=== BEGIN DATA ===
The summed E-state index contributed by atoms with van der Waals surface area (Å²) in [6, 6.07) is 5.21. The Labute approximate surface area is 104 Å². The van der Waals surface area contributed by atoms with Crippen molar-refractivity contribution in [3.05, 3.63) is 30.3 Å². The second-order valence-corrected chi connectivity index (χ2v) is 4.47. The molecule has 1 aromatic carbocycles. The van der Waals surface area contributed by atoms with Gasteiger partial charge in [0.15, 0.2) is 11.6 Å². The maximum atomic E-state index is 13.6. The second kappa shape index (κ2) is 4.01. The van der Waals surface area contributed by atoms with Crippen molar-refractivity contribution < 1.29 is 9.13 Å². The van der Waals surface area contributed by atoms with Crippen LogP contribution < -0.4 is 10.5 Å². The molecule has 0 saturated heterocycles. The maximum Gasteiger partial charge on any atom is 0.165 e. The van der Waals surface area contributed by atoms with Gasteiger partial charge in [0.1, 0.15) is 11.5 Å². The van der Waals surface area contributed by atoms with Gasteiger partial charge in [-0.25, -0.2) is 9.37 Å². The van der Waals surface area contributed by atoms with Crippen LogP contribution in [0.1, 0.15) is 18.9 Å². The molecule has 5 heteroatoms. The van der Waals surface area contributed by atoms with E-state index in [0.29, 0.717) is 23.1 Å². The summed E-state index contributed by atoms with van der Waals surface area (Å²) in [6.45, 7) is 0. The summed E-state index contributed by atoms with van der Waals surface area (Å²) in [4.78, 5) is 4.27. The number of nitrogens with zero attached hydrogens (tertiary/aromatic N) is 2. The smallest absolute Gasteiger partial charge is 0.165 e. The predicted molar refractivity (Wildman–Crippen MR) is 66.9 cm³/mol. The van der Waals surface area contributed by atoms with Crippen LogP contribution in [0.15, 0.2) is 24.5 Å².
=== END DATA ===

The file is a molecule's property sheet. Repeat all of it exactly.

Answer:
The summed E-state index contributed by atoms with van der Waals surface area (Å²) in [6, 6.07) is 5.21. The Labute approximate surface area is 104 Å². The van der Waals surface area contributed by atoms with Crippen molar-refractivity contribution in [3.05, 3.63) is 30.3 Å². The second-order valence-corrected chi connectivity index (χ2v) is 4.47. The molecule has 1 aromatic carbocycles. The van der Waals surface area contributed by atoms with Gasteiger partial charge in [0.15, 0.2) is 11.6 Å². The maximum atomic E-state index is 13.6. The second kappa shape index (κ2) is 4.01. The van der Waals surface area contributed by atoms with Crippen molar-refractivity contribution < 1.29 is 9.13 Å². The van der Waals surface area contributed by atoms with Crippen LogP contribution < -0.4 is 10.5 Å². The molecule has 0 saturated heterocycles. The maximum Gasteiger partial charge on any atom is 0.165 e. The van der Waals surface area contributed by atoms with Gasteiger partial charge in [0.1, 0.15) is 11.5 Å². The van der Waals surface area contributed by atoms with Gasteiger partial charge in [-0.25, -0.2) is 9.37 Å². The van der Waals surface area contributed by atoms with Crippen LogP contribution in [0.1, 0.15) is 18.9 Å². The molecule has 5 heteroatoms. The van der Waals surface area contributed by atoms with E-state index in [0.29, 0.717) is 23.1 Å². The summed E-state index contributed by atoms with van der Waals surface area (Å²) in [6.45, 7) is 0. The summed E-state index contributed by atoms with van der Waals surface area (Å²) in [4.78, 5) is 4.27. The number of nitrogens with zero attached hydrogens (tertiary/aromatic N) is 2. The smallest absolute Gasteiger partial charge is 0.165 e. The predicted molar refractivity (Wildman–Crippen MR) is 66.9 cm³/mol. The van der Waals surface area contributed by atoms with Crippen LogP contribution in [0.15, 0.2) is 24.5 Å².